UK Government faces court action over climate inaction, again

Having successfully fought the lawmakers and won a High Court Battle, forcing a rewrite of Downing Street’s original net zero policy, organisations are again threatening to serve papers in a bid to speed up climate legislation.

brown wooden stand with black background

Friends of the Earth, Good Law Project and ClientEarth are working together on a new legal challenge. They claim that the current Carbon Budget Delivery Plan is still not fit for purpose, with time now running out to introduce effective regulations that will have an impact this decade, which many believe is the last opportunity to avoid the worst of climate change. 

Key to the case is a perceived failure to conduct a proper risk assessment of policy and proposals in the Plan. Without this, there is a significant chance that schemes and steps will fail, or, worse still, actually have an adverse effect on the situation.

Recent blunders relating to clean energy and domestic upgrades for boilers, and neglecting to focus on more longer-term emissions reductions solutions, such as insulation, along with recent news that ministers want to remove a ban on the development of new coal mines, despite support from the House of Lords, are examples of why there is such concern over a lack of foresight, checks and balances. 

The Good Law Project is now taking donations and asking for signatures to support and drive the legal challenge, which is the latest attempt to push the Government into a more climate-positive stance. Red flags have also been raised about the potential for ill-conceived policies to wreak havoc economically. Environment Journal has reported in-depth on the relationship between growth, levelling up, and green industry sectors

You can find full details of the campaign here.

Elsewhere, Professor Mahmoud Shafiee, Chair in Energy Resilience at the University of Surrey, has also pointed to a lack of commitment to upgrading the UK’s energy infrastructure. Describing current networks and facilities as ‘ageing’, net zero efforts would take a significant step forward with more attention in this area.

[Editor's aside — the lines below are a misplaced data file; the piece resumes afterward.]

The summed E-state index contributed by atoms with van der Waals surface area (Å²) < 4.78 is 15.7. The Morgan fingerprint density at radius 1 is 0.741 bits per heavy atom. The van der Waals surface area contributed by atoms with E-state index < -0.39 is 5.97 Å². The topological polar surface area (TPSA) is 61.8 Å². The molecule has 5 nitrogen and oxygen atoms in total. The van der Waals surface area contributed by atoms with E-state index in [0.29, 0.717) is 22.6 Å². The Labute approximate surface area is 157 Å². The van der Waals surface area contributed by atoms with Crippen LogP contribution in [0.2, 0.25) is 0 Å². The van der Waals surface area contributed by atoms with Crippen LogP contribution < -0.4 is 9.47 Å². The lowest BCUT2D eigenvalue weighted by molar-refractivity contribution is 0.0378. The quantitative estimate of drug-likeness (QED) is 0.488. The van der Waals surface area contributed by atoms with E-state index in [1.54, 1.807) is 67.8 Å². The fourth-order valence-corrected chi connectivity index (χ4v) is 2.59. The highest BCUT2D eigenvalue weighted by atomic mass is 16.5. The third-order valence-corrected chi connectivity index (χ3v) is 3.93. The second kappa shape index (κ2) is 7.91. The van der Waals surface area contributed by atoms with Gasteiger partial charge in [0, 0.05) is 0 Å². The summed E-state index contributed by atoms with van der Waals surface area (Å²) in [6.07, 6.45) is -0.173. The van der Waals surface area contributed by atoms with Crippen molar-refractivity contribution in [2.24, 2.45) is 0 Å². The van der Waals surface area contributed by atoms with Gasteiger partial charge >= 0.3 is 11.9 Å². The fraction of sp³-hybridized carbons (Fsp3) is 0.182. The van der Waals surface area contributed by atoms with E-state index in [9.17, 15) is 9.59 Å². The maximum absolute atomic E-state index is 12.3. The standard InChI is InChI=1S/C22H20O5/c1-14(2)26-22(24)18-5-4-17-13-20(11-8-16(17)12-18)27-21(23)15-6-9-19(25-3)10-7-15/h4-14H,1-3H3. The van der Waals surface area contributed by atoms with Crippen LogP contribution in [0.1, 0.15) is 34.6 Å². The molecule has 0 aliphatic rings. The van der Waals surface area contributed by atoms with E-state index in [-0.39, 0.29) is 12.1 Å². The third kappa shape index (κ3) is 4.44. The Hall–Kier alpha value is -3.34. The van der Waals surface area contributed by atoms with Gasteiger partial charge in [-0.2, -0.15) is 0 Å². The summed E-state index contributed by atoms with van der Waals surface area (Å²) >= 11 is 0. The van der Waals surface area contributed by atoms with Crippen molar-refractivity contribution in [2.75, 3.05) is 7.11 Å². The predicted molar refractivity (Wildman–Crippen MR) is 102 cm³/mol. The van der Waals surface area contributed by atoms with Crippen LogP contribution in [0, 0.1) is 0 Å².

‘From the infrastructure development perspective, we are certainly behind plan. We should have two agenda moving together in parallel: one is building and developing new low-carbon energy infrastructure, and another is modernising and upgrading the existing energy infrastructure,’ he said.

‘Much of the country’s existing energy infrastructure is ageing or outdated and unable to accommodate new energy sources and technologies like floating wind, batteries, and hydrogen. On the other side, more push is needed to make low-carbon fuels technologically and economically proven. As an example, hydrogen – as a fuel – is not yet playing a role in our energy landscape due to difficulties in its production, storage and transportation,’ continued Professor Shafiee. ‘Wind energy also requires significant investment in grid infrastructure to transmit electricity. Ship transport still relies on diesel fuels, and that’s where research plays a vital role.’

More on climate and law: 

EU Sustainability Directive: What UK and global businesses need to know

‘Clean energy’ methane laws alarm activists

Giving rivers and communities a voice: Environmental Law Foundation

Government will not appeal ruling Net Zero Strategy as ‘unlawful’

Legally bound: The climate litigation and contract law boom


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